As a subordinate he tends to resist authority, often fails to attend to routine details, and plays games with his job and practical jokes when he becomes bored. He would be the one that sets fire to the waste basket. His single-minded search for an interesting challenge is likely to carry him over into other people's areas of responsibility. He may be seen as being after everyone's job. Not infrequently, he stimulates hasty conferences aimed at deciding what to do with him. Admittedly, such a person may turn out to be little more than the total of his faults - a pain in the neck for everyone - but he may also prove to be almost immediately capable of top-flight performance if given the opportunity.

Organizational psychologists have found through testing and counseling this type of person that he tends to possess a fairly specific pattern of characteristics. It isn't difficult to identify someone capable of making really significant contributions to an organization. The real problem is that of channeling and controlling his talents while at the same time giving him his head. The following items are the general characteristics of the superior performer:
  • He is mature, in the sense of being willing and able to tackle difficult and demanding assignments and to stick with tasks which are personally unpleasant for him. In fact, he will actively push for additional responsibility. His approach to problems is constructive and solution minded. 
  • He consistently looks for ways of resolving problems, not ways of getting rid of them.
  • He does not see personal responsibility as a burden, and he expects to be held accountable for his performance.
  • He is typically a bright person who enjoys tasks which present intellectual challenge. Frequently, though not necessarily, he is highly objective and analytical in his approach to problems. But regardless of whether he relies more on analytical thinking or on intuition, his ideas, when meaningfully directed, are generally sound and workable.
  • He is basically an individualist. He has a mind of his own, wants to do things in his own way, and needs to draw his own conclusions and make his own decisions. Such a person is poorly suited for functioning in a tightly structured environment where he is expected to go by the book and has little opportunity to apply his own thinking to his work. He is decidedly not a yes man.
  • He demonstrates a superior level of conceptualizing ability in evaluating problems. He is able to integrate what others might see as unimportant or unrelated details into meaningful concepts. He is quick to grasp the fundamentals and see various eventualities in any situation. Planning for the future and taking advantage of developments as they occur are capabilities in which he excels. Such a person usually demonstrates superior abilities in organizational planning as well.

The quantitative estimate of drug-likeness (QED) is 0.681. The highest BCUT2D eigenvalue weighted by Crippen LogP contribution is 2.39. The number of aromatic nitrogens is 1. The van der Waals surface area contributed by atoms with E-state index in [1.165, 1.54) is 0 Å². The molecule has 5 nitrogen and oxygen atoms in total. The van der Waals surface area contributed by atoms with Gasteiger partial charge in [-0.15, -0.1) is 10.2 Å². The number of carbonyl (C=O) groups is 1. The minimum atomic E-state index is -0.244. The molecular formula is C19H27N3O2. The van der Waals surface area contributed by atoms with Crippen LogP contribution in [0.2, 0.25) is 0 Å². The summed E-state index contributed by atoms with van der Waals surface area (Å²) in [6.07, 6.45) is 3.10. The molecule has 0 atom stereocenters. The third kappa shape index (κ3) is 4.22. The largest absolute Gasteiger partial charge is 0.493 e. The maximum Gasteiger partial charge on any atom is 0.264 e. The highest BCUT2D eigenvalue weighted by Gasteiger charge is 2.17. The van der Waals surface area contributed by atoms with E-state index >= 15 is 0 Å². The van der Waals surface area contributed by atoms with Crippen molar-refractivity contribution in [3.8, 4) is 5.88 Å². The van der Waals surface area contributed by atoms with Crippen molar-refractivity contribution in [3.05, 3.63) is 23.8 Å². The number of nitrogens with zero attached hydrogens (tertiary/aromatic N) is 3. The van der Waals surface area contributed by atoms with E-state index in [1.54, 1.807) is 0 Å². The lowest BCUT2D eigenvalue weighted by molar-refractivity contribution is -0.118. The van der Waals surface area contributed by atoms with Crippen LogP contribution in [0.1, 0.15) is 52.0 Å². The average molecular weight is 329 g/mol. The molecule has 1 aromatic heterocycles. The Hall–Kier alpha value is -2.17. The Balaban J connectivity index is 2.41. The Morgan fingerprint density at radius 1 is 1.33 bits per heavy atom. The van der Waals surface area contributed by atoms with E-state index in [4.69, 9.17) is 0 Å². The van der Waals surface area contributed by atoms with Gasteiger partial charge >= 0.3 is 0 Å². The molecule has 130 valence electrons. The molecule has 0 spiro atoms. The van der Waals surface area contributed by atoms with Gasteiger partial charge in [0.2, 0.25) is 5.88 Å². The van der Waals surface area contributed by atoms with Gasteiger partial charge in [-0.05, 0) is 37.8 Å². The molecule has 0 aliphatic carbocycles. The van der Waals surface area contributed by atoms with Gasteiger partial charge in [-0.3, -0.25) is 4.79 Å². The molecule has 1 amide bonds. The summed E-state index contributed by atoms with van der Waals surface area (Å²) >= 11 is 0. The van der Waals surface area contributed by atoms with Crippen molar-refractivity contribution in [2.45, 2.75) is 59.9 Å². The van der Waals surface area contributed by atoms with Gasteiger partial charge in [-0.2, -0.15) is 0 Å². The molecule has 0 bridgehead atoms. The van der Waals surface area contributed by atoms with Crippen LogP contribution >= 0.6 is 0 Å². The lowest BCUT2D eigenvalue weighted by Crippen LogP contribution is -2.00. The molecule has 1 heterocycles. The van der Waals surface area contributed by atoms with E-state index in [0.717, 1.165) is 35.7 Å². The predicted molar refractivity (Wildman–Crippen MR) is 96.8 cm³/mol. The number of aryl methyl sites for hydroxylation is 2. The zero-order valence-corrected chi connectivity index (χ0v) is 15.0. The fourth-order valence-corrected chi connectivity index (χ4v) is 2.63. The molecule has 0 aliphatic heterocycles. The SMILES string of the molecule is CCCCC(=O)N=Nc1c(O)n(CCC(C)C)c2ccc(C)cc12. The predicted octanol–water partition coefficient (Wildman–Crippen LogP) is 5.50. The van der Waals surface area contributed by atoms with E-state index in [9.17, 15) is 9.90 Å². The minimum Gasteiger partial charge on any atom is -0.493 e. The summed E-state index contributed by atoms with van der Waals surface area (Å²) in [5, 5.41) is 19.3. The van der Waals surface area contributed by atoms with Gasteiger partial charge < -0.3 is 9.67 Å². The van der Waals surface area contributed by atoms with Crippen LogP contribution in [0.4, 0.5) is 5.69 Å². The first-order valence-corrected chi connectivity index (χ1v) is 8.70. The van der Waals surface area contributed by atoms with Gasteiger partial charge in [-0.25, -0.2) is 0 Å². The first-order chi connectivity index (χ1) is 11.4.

• He works well under pressure. In fact, he is essentially incapable of operating at his best unless he is sufficiently challenged.
  • Intellectually challenging games have a fascination for him. These are the sorts of games which require planning, strategy, and conceptualizing. As long as his career is adequately challenging and demanding, such games serve as an innocuous and useful outlet for excess energy; however, in the absence of sufficient career challenge, his interest in game-playing may become overblown and applied out of perspective - often without his realizing how this must appear to others. This can get him into trouble and, more than any other factor, is the reason he may come to look like the worst possible choice for advancement.
  • He is difficult to control. While he may be capable of conceiving and planning an entire program and then directing its implementation at every step along the way, he is equally capable of overstepping the bounds of his authority and becoming involved in areas which are none of his business. He pushes hard for his objectives, and sometimes he will forge ahead on his own initiative in the absence of specific authority to do so, taking the chance that approval will be given after the fact. It is easier for him to get forgiveness than to get permission.
  • He is not especially concerned about job security. He finds his security not in his position but in his capacity to perform and to achieve. His motivation leads him to rock the boat continually by introducing new concepts and procedures, and therefore he will be seen as a real threat by those who are security-minded.

Any organization which is genuinely interested in securing and utilizing people of the caliber described above has considerably more than a recruiting problem to deal with.

This post was excerpted from my recent book  Disorganize or Bust
Get a copy of the entire book at

Bill Johnson